Evaluation of Electronic Medical Records on Nurses' Time Allocation During Cesarean Delivery. Journal of patient safety Tan, M., Lipman, S., Lee, H., Sie, L., Carvalho, B. 2019; 15 (4): e82–e85


BACKGROUND: The impact of the electronic medical record (EMR) on nursing workload is not well understood. The objective of this descriptive study was to measure the actual and perceived time that nurses spend on the EMR in the operating room during cesarean births.METHODS: Twenty scheduled cesarean births were observed. An observer timed the circulating nurse's EMR use during each case. Immediately after each case, the nurse completed a questionnaire to estimate EMR time allocation during the case and their desired time allocation for a typical case. They were also asked about time allotted to various activities preoperatively, intraoperatively, and postoperatively for a typical cesarean birth.RESULTS: Mean observed nurse EMR time was 36 ± 12 minutes per case, 40% ± 10% of the duration of the cesarean delivery. Nurses tended to estimate greater time spent on the EMR; the perceived mean proportion of time spent on the EMR (55%) was greater than the actual timed value of 40% (P = 0.020). Nurse's desired amount of time spent on the EMR was 22% ± 15% of the case duration, significantly less than actual time spent on the EMR (P = 0.007).CONCLUSIONS: On average, nurses spent 40% of their intraoperative time on the EMR during cesarean births, and this time burden was distributed across the perioperative period. These findings highlight the time burden of EMRs and suggest that EMR functionality should be better aligned with end-user needs. Future studies are needed to better understand the impacts of intraoperative EMR use on patient safety and patient/nursing/clinician communication.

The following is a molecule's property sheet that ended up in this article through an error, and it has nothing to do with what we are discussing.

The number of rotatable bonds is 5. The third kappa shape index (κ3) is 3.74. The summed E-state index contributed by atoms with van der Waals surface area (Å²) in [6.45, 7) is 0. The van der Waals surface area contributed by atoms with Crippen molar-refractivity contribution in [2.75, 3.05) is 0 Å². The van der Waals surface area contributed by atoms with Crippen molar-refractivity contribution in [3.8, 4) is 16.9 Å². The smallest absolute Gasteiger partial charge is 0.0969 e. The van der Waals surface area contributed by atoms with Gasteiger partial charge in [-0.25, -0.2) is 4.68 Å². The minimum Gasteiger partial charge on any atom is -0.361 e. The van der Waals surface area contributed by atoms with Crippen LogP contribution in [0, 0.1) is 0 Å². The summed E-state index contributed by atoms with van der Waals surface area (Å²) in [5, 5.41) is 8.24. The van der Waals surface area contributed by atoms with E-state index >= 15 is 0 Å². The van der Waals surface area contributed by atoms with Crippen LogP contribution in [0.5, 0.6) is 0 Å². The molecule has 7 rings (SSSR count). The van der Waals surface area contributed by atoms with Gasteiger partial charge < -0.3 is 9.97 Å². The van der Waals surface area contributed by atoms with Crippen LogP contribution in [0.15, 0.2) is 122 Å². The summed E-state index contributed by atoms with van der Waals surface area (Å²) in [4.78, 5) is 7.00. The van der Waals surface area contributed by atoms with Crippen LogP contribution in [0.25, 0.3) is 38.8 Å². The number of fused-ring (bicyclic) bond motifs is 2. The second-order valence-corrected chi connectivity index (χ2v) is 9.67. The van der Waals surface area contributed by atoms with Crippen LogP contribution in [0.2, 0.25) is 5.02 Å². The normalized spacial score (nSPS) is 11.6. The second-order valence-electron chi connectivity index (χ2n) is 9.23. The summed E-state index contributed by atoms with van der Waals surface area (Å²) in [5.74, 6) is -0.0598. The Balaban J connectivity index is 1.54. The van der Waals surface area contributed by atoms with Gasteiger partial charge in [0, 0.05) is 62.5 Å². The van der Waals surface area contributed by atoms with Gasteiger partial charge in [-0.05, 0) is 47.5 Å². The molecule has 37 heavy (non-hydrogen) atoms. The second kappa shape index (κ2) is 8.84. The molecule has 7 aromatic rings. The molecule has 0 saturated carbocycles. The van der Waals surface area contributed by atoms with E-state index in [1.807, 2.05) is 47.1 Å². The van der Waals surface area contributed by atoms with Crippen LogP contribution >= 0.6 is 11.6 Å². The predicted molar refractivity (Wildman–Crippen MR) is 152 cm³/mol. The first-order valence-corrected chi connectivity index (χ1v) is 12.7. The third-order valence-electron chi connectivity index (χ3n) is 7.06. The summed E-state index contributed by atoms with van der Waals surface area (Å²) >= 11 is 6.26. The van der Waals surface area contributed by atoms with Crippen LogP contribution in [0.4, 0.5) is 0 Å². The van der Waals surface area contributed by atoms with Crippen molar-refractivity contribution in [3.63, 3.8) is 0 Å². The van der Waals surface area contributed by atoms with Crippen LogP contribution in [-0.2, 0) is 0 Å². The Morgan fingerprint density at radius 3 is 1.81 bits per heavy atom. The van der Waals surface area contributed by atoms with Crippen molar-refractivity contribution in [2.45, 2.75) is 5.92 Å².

View details for DOI 10.1097/PTS.0000000000000467

View details for PubMedID 29485519